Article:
[An excerpt from an opinion piece by journalist and film maker Nupu Basu in the special edition on media freedom of The Round Table: Commonwealth Journal of International Affairs.Opinions expressed do not reflect the position of the Round Table.]
On 5 September 2017, a well-known 55-year-old woman journalist, Gauri Lankesh, who edited a Kannada weekly, Gauri Lankesh Patrike, was shot dead outside her home in Bangalore by gunmen mounted on motorcycles. The assassination sent shockwaves across the country, and led to widespread public protests. It was also condemned globally and at the United Nations.
This murder demonstrated, as never before, the real threats that journalists face in modern-day India. Gauri Lankesh’s murder, coming on the heels of a number of attacks on journalists, liberal thinkers, rationalists and whistle-blowers in recent months, marked a flashpoint in the debate on freedom of the media in a country that likes to describe itself as a vibrant democracy. Gauri had been a vocal critic of the communal politics seen to be pursued by the ruling Bharatiya Janata Party (BJP) and its controversial affiliate, the Rashtriya Swayamsevak Sangh.
The media in India have completely metamorphosed from their early moorings in the country’s freedom struggle. Attacks on Indian journalists and restrictions on freedom of expression are not new phenomena. Many journalists bear the scars of the censorship regime imposed by Prime Minister Indira Gandhi during a dubious state of emergency in 1975–1977. The BJP is now, in the view of some, informally using the same pressure tactics. Hypernationalism being propagated by sections of the media, particularly television, reflects the flavour of India’s present politics. Investigative journalism is also frowned upon. This, in turn, is posing a threat to freedom of expression as a whole, with self-censorship on the rise.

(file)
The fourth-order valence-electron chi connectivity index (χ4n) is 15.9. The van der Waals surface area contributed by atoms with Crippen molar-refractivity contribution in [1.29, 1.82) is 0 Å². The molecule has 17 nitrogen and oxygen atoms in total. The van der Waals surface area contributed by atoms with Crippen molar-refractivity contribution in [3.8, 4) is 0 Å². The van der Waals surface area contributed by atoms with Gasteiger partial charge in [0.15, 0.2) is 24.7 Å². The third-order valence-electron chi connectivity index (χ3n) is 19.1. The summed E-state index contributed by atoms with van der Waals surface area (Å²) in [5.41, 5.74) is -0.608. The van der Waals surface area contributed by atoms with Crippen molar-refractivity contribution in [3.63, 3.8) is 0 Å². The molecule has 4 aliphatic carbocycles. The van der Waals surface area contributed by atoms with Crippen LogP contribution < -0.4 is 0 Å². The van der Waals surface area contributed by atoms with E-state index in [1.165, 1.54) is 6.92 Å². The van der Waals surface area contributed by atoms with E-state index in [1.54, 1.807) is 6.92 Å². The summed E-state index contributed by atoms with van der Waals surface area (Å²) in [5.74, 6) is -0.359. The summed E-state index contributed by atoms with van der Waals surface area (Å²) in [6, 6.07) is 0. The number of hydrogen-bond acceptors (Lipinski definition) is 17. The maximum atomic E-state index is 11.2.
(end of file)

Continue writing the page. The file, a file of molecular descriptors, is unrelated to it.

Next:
Rajdeep Sardesai, senior journalist and consulting editor with India Today Group, has attributed the decline of press freedom in India to multiple factors: ‘A deadly combination of an authoritarian political leadership, a craven media ownership and an enfeebled journalistic community are locked together in a tap dance’. The tragedy, Sardesai points out, has played out because ‘the institutional challenges that would resist an assault on press freedom have weakened’.
Overall, media freedom index figures for India are deeply disturbing. India ranks 136 out of 186 in the index published by Reporters Sans Frontières (RSF). During the first nine months of 2017, eight journalists had been killed. Sevanti Ninan, founding editor of The Hoot, has commented:
The major challenges are coming from seeing the internet as a threat to internal security, leading to internet shutdowns in the states of India becoming chronic; from the increasing vulnerability of journalists, particularly those in the regional media, and from the government’s use of colonial laws such as sedition against Facebook posts, and other kinds of free speech that they see as provocative.
Ninan identified various perpetrators: criminal elements among politicians, whom the police are wary of acting against; and right-wing elements, under the protection of the ruling party, who attack journalists who report on attacks on minorities and other disadvantaged groups.
Freedom of the media in India now merits the description ‘precarious’ for structural and political reasons: liberalisation of ownership, a dramatic proliferation of media platforms, a ‘Murdochization’ of commercial satellite channels, and the insidious production of news in search of circulation figures, away from serious investigative journalism. There has also been increasing political interference in the appointment of editors, targeting those who are deemed to be dissenters, such as Siddhartha Varadarajan at the family-owned The Hindu newspaper. Once known for its credible journalism, today The Hindu is just another paper struggling to keep pace with the circulation battle. Varadarajan went on to set up a website, The Wire, now regarded as a place for objective and independent journalism. Its robust critique of the ruling elite prompted the son of the BJP party president Amit Shah, Jay Shah, to file a criminal defamation complaint against the website in October 2017. The website had relied on public documents to show that Jay Shah’s income had gone up by 16,000 times in the years that Narendra Modi has been the prime minister of India.